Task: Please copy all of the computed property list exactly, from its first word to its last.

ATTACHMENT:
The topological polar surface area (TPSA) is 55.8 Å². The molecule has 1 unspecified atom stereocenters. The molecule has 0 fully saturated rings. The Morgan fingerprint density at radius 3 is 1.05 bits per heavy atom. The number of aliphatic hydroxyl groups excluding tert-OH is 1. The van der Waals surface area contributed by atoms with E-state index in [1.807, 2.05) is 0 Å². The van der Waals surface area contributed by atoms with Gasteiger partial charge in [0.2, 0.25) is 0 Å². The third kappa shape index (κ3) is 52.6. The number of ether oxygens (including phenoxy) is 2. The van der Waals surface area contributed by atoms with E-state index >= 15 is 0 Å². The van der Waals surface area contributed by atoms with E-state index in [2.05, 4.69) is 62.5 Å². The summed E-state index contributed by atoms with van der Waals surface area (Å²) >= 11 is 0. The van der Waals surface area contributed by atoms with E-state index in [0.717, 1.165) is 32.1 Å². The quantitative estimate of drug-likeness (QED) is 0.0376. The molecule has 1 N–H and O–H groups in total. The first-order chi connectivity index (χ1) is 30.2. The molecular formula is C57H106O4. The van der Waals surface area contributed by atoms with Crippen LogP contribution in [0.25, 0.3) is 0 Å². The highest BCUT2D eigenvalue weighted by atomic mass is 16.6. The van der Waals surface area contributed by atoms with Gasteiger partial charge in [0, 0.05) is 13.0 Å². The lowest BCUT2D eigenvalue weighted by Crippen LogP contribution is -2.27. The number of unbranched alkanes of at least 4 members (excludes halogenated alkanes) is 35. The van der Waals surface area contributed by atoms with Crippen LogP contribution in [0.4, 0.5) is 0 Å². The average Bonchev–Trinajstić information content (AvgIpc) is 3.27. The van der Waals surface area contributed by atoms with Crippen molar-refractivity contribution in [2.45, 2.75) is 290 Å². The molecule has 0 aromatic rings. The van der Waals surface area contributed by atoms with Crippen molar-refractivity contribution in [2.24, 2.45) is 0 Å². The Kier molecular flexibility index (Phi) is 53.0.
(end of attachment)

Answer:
The topological polar surface area (TPSA) is 55.8 Å². The molecule has 1 unspecified atom stereocenters. The molecule has 0 fully saturated rings. The Morgan fingerprint density at radius 3 is 1.05 bits per heavy atom. The number of aliphatic hydroxyl groups excluding tert-OH is 1. The van der Waals surface area contributed by atoms with E-state index in [1.807, 2.05) is 0 Å². The van der Waals surface area contributed by atoms with Gasteiger partial charge in [0.2, 0.25) is 0 Å². The third kappa shape index (κ3) is 52.6. The number of ether oxygens (including phenoxy) is 2. The van der Waals surface area contributed by atoms with E-state index >= 15 is 0 Å². The van der Waals surface area contributed by atoms with E-state index in [2.05, 4.69) is 62.5 Å². The summed E-state index contributed by atoms with van der Waals surface area (Å²) >= 11 is 0. The van der Waals surface area contributed by atoms with E-state index in [0.717, 1.165) is 32.1 Å². The quantitative estimate of drug-likeness (QED) is 0.0376. The molecule has 1 N–H and O–H groups in total. The first-order chi connectivity index (χ1) is 30.2. The molecular formula is C57H106O4. The van der Waals surface area contributed by atoms with Crippen LogP contribution in [0.25, 0.3) is 0 Å². The highest BCUT2D eigenvalue weighted by atomic mass is 16.6. The van der Waals surface area contributed by atoms with Gasteiger partial charge in [0, 0.05) is 13.0 Å². The lowest BCUT2D eigenvalue weighted by Crippen LogP contribution is -2.27. The number of unbranched alkanes of at least 4 members (excludes halogenated alkanes) is 35. The van der Waals surface area contributed by atoms with Crippen LogP contribution in [0.4, 0.5) is 0 Å². The average Bonchev–Trinajstić information content (AvgIpc) is 3.27. The van der Waals surface area contributed by atoms with Crippen molar-refractivity contribution in [2.45, 2.75) is 290 Å². The molecule has 0 aromatic rings. The van der Waals surface area contributed by atoms with Crippen molar-refractivity contribution in [2.24, 2.45) is 0 Å². The Kier molecular flexibility index (Phi) is 53.0.